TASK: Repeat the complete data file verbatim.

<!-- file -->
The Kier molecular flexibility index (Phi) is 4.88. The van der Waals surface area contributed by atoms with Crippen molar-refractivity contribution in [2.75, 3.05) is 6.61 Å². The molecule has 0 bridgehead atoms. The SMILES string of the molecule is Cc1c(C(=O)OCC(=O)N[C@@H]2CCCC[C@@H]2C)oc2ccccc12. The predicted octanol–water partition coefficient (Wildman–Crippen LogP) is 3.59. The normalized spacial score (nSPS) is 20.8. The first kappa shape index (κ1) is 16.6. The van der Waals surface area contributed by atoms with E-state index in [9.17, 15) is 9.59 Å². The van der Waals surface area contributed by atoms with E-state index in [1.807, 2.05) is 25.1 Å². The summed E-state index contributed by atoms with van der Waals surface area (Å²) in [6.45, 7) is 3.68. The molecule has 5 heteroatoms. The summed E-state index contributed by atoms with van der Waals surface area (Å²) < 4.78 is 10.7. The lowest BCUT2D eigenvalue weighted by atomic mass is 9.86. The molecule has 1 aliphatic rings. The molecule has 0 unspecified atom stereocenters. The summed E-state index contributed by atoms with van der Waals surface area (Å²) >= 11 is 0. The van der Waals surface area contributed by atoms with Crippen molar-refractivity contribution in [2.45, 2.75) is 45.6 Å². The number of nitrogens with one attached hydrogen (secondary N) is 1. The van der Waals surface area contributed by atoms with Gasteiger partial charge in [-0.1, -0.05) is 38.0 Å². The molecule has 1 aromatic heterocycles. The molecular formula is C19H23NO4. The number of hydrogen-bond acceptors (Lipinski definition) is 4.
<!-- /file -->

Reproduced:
The Kier molecular flexibility index (Phi) is 4.88. The van der Waals surface area contributed by atoms with Crippen molar-refractivity contribution in [2.75, 3.05) is 6.61 Å². The molecule has 0 bridgehead atoms. The SMILES string of the molecule is Cc1c(C(=O)OCC(=O)N[C@@H]2CCCC[C@@H]2C)oc2ccccc12. The predicted octanol–water partition coefficient (Wildman–Crippen LogP) is 3.59. The normalized spacial score (nSPS) is 20.8. The first kappa shape index (κ1) is 16.6. The van der Waals surface area contributed by atoms with E-state index in [9.17, 15) is 9.59 Å². The van der Waals surface area contributed by atoms with E-state index in [1.807, 2.05) is 25.1 Å². The summed E-state index contributed by atoms with van der Waals surface area (Å²) in [6.45, 7) is 3.68. The molecule has 5 heteroatoms. The summed E-state index contributed by atoms with van der Waals surface area (Å²) < 4.78 is 10.7. The lowest BCUT2D eigenvalue weighted by atomic mass is 9.86. The molecule has 1 aliphatic rings. The molecule has 0 unspecified atom stereocenters. The summed E-state index contributed by atoms with van der Waals surface area (Å²) >= 11 is 0. The van der Waals surface area contributed by atoms with Crippen molar-refractivity contribution in [2.45, 2.75) is 45.6 Å². The number of nitrogens with one attached hydrogen (secondary N) is 1. The van der Waals surface area contributed by atoms with Gasteiger partial charge in [-0.1, -0.05) is 38.0 Å². The molecule has 1 aromatic heterocycles. The molecular formula is C19H23NO4. The number of hydrogen-bond acceptors (Lipinski definition) is 4.